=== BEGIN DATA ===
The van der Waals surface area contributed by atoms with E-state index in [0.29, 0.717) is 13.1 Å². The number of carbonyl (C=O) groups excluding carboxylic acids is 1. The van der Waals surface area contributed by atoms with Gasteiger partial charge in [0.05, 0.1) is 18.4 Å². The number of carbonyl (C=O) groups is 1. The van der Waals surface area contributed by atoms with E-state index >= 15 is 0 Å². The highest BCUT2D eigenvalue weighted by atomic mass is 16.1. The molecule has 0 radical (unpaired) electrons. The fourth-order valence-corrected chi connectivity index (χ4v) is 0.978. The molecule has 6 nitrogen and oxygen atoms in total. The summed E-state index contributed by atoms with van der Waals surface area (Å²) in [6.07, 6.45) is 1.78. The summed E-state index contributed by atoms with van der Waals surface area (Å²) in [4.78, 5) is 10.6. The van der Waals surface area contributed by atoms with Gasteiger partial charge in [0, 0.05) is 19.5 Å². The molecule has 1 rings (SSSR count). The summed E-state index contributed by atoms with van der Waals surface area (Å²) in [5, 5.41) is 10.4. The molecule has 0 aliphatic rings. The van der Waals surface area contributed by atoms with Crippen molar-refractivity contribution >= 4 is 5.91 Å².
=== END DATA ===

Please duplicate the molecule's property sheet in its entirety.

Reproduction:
The van der Waals surface area contributed by atoms with E-state index in [0.29, 0.717) is 13.1 Å². The number of carbonyl (C=O) groups excluding carboxylic acids is 1. The van der Waals surface area contributed by atoms with Gasteiger partial charge in [0.05, 0.1) is 18.4 Å². The number of carbonyl (C=O) groups is 1. The van der Waals surface area contributed by atoms with E-state index >= 15 is 0 Å². The highest BCUT2D eigenvalue weighted by atomic mass is 16.1. The molecule has 0 radical (unpaired) electrons. The fourth-order valence-corrected chi connectivity index (χ4v) is 0.978. The molecule has 6 nitrogen and oxygen atoms in total. The summed E-state index contributed by atoms with van der Waals surface area (Å²) in [6.07, 6.45) is 1.78. The summed E-state index contributed by atoms with van der Waals surface area (Å²) in [4.78, 5) is 10.6. The van der Waals surface area contributed by atoms with Gasteiger partial charge in [0, 0.05) is 19.5 Å². The molecule has 1 rings (SSSR count). The summed E-state index contributed by atoms with van der Waals surface area (Å²) in [5, 5.41) is 10.4. The molecule has 0 aliphatic rings. The van der Waals surface area contributed by atoms with Crippen molar-refractivity contribution >= 4 is 5.91 Å².